Friends Say Health of Poisoned Spy Worse
Friends Say Health of Poisoned Spy Worse
Nov. 23, 2006
LONDON (AP) _ The grave health condition of a poisoned ex-Russian spy deteriorated dramatically Thursday as heart failure left Alexander Litvinenko on life support and sent family members rushing to his bedside.
Litvinenko, a fierce critic of the Russian government, remains under heavy sedation, a family friend said, as doctors struggled to determine what sickened the 43-year-old. Doctors have virtually ruled out thallium and radiation _ toxins once considered possible culprits behind the poisoning.
``Despite extensive tests, we are still unclear as to the cause of his condition,'' said Dr. Geoff Bellingan, director of critical care at University College Hospital.
Litvinenko believes he was given poison on Nov. 1, while investigating the slaying of another Kremlin detractor _ investigative journalist Anna Politkovskaya.
His hair has fallen out, his throat is swollen and his immune and nervous systems have been damaged. A friend, Andrei Nekrasov, said Litvinenko's skin had turned yellow, a possible effect of liver failure.
Another family friend, Alex Goldfarb, joined Litvinenko's wife Marina, his son Anatoli and the former agent's father by his bedside.
``He went into a cardiac failure overnight and the hospital put him on artificial heart support,'' Goldfarb said. ``He's on the ventilator, he's getting artificial resuscitation.''
Anti-terrorist police were investigating the poisoning, which friends and dissidents allege was carried out at the behest of the Russian government. Litvinenko sought asylum in Britain in 2000, and has been a relentless critic of the Kremlin and the Russian security services ever since.
On Wednesday, the Russian Foreign Intelligence Service, the SVR, issued its strongest denial yet that it was involved in any assassination attempt. ``Litvinenko is not the kind of person for whose sake we would spoil bilateral relations,'' SVR spokesman Sergei Ivanov said, according to the Interfax news agency. ``It is absolutely not in our interests to be engaged in such activity.''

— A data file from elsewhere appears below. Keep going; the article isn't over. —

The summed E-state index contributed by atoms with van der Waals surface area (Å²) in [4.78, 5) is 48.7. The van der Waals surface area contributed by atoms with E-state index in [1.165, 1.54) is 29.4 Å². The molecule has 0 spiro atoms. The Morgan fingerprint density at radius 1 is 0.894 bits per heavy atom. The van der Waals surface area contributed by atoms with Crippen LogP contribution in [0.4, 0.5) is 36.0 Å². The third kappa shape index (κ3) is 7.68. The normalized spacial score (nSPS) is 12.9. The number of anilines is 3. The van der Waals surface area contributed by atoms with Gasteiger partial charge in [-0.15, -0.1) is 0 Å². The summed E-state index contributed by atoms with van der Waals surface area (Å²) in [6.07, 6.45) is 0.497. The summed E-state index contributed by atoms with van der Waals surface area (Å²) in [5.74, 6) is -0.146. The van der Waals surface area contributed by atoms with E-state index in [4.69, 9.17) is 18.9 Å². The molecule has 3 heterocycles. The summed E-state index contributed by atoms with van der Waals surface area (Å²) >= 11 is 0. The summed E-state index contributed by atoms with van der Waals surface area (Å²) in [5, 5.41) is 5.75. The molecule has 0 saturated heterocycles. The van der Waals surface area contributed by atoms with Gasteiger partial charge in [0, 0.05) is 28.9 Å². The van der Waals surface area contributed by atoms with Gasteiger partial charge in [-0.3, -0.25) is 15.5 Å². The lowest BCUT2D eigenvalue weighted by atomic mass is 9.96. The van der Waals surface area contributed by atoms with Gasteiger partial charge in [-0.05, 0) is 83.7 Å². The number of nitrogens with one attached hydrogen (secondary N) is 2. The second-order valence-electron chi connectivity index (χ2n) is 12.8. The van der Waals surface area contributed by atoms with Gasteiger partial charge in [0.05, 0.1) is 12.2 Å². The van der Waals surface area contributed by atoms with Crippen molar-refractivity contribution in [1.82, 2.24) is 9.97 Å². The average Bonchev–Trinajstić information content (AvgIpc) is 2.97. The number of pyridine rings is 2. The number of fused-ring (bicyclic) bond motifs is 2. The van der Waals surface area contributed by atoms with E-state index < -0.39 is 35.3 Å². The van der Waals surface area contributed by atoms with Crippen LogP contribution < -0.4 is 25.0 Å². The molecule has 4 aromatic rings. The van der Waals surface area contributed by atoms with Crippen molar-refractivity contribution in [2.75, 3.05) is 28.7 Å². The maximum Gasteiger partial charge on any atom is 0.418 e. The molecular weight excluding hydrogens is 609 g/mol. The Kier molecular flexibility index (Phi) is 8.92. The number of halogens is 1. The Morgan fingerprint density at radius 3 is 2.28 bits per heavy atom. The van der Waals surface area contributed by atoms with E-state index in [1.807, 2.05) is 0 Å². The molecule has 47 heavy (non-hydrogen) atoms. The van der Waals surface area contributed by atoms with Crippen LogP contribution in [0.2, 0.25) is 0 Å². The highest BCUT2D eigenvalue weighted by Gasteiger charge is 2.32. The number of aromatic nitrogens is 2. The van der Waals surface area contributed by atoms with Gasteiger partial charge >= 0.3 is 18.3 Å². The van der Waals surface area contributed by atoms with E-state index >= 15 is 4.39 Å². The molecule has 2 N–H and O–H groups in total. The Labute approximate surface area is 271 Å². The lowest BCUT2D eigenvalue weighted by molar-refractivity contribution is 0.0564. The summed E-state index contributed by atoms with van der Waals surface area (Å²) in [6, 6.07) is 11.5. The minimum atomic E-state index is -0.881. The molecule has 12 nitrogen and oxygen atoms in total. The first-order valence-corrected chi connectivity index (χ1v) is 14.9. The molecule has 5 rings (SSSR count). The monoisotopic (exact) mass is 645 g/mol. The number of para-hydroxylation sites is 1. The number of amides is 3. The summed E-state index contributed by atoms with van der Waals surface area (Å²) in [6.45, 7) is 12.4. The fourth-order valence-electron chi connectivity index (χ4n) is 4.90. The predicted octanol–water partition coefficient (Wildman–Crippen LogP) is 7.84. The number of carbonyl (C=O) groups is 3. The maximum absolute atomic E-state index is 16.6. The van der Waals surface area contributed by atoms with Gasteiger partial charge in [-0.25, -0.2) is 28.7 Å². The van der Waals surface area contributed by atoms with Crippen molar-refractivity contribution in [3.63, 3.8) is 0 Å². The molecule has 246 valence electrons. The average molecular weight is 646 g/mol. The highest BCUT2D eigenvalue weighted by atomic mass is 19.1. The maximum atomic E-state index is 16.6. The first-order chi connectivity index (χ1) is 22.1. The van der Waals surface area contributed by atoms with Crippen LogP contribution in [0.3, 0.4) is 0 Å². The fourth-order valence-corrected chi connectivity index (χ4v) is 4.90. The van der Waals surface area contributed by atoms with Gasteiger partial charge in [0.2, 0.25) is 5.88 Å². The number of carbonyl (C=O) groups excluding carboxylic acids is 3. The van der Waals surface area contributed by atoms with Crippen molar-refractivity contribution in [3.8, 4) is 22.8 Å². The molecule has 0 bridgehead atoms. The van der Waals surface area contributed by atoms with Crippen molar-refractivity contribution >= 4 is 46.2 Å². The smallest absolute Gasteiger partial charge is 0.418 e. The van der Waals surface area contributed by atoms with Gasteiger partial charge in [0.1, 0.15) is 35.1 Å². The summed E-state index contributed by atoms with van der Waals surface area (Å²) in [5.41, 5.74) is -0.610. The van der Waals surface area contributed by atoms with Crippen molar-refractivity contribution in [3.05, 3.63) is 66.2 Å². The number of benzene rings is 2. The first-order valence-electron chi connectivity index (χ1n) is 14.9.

Litvinenko worked both for the KGB and for a successor, the Federal Security Service. In 1998, he publicly accused his superiors of ordering him to kill Russian tycoon Boris Berezovsky _ now exiled in Britain _ and a year later spent nine months in jail on charges of abuse of office, for which he was later acquitted, and which prompted his move to London.
On the day he first felt ill, Litvinenko said he had two meetings. In the morning, he met with an unidentified Russian and with Andrei Lugovoy, a former KGB colleague and bodyguard to one-time Russian Prime Minister Yegor Gaidar at a London hotel. Later, he dined with Italian security expert Mario Scaramella to discuss the October murder of Politkovskaya.
Scaramella told reporters in Rome on Tuesday that he had traveled to meet Litvinenko to discuss an e-mail he received from a source naming the killers of Politkovskaya, who was gunned down Oct. 7 at her Moscow apartment building, and outlining that he and Litvinenko were on a hit list.
Goldfarb said that he had a photocopy of the four-page e-mail and confirmed that it did read like the hit list described by Scaramella.
``What's in there confirms what Scaramella said. It lists several targets for assassination, among them are Politkovskaya, Litvinenko, Scaramella, Berezovsky and others,'' he said. But he refused to say who compiled the document, saying that it could jeopardize the police investigation into the poisoning.
After visiting the hospital on Thursday, Berezovsky told the AP that British police have yet to speak to him, but hoped they would be in contact over the next two days. The police declined to comment about whether they had the e-mail.
Goldfarb said Wednesday that there was nothing out of the ordinary in Litvinenko's meeting with Lugovoy, who also worked as bodyguard to Berezovsky, the most high profile Russian exile in London.
Litvinenko has refused to implicate any of the people he met on the day he believes he was poisoned.